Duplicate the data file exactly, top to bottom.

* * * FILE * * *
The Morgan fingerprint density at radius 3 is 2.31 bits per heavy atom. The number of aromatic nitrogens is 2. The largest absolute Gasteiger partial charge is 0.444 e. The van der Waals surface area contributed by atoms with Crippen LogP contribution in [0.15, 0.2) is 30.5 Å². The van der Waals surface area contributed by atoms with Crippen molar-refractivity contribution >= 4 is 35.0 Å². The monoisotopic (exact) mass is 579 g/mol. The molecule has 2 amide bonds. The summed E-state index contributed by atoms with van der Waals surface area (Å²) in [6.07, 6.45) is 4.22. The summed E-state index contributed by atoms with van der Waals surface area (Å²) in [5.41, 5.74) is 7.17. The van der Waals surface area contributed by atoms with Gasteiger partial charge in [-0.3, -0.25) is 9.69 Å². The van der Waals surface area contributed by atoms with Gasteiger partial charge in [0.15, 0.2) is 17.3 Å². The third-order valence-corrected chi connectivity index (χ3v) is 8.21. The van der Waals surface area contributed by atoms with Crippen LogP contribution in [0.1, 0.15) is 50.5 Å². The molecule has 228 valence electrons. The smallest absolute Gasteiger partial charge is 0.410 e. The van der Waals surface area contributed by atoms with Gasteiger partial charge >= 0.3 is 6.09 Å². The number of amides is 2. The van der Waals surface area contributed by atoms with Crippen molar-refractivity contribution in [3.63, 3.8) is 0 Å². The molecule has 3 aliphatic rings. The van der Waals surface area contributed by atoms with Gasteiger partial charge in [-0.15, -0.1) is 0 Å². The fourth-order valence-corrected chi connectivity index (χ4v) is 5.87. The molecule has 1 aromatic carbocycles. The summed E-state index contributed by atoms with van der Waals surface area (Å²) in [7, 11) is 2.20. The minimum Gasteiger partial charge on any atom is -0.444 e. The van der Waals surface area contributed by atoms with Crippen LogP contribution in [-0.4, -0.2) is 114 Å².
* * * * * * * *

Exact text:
The Morgan fingerprint density at radius 3 is 2.31 bits per heavy atom. The number of aromatic nitrogens is 2. The largest absolute Gasteiger partial charge is 0.444 e. The van der Waals surface area contributed by atoms with Crippen LogP contribution in [0.15, 0.2) is 30.5 Å². The van der Waals surface area contributed by atoms with Crippen molar-refractivity contribution >= 4 is 35.0 Å². The monoisotopic (exact) mass is 579 g/mol. The molecule has 2 amide bonds. The summed E-state index contributed by atoms with van der Waals surface area (Å²) in [6.07, 6.45) is 4.22. The summed E-state index contributed by atoms with van der Waals surface area (Å²) in [5.41, 5.74) is 7.17. The van der Waals surface area contributed by atoms with Gasteiger partial charge in [-0.3, -0.25) is 9.69 Å². The van der Waals surface area contributed by atoms with Gasteiger partial charge in [0.15, 0.2) is 17.3 Å². The third-order valence-corrected chi connectivity index (χ3v) is 8.21. The van der Waals surface area contributed by atoms with Crippen LogP contribution in [0.1, 0.15) is 50.5 Å². The molecule has 228 valence electrons. The smallest absolute Gasteiger partial charge is 0.410 e. The van der Waals surface area contributed by atoms with Gasteiger partial charge >= 0.3 is 6.09 Å². The number of amides is 2. The van der Waals surface area contributed by atoms with Crippen molar-refractivity contribution in [3.63, 3.8) is 0 Å². The molecule has 3 aliphatic rings. The van der Waals surface area contributed by atoms with Gasteiger partial charge in [-0.15, -0.1) is 0 Å². The fourth-order valence-corrected chi connectivity index (χ4v) is 5.87. The molecule has 1 aromatic carbocycles. The summed E-state index contributed by atoms with van der Waals surface area (Å²) in [7, 11) is 2.20. The minimum Gasteiger partial charge on any atom is -0.444 e. The van der Waals surface area contributed by atoms with Crippen LogP contribution in [-0.4, -0.2) is 114 Å².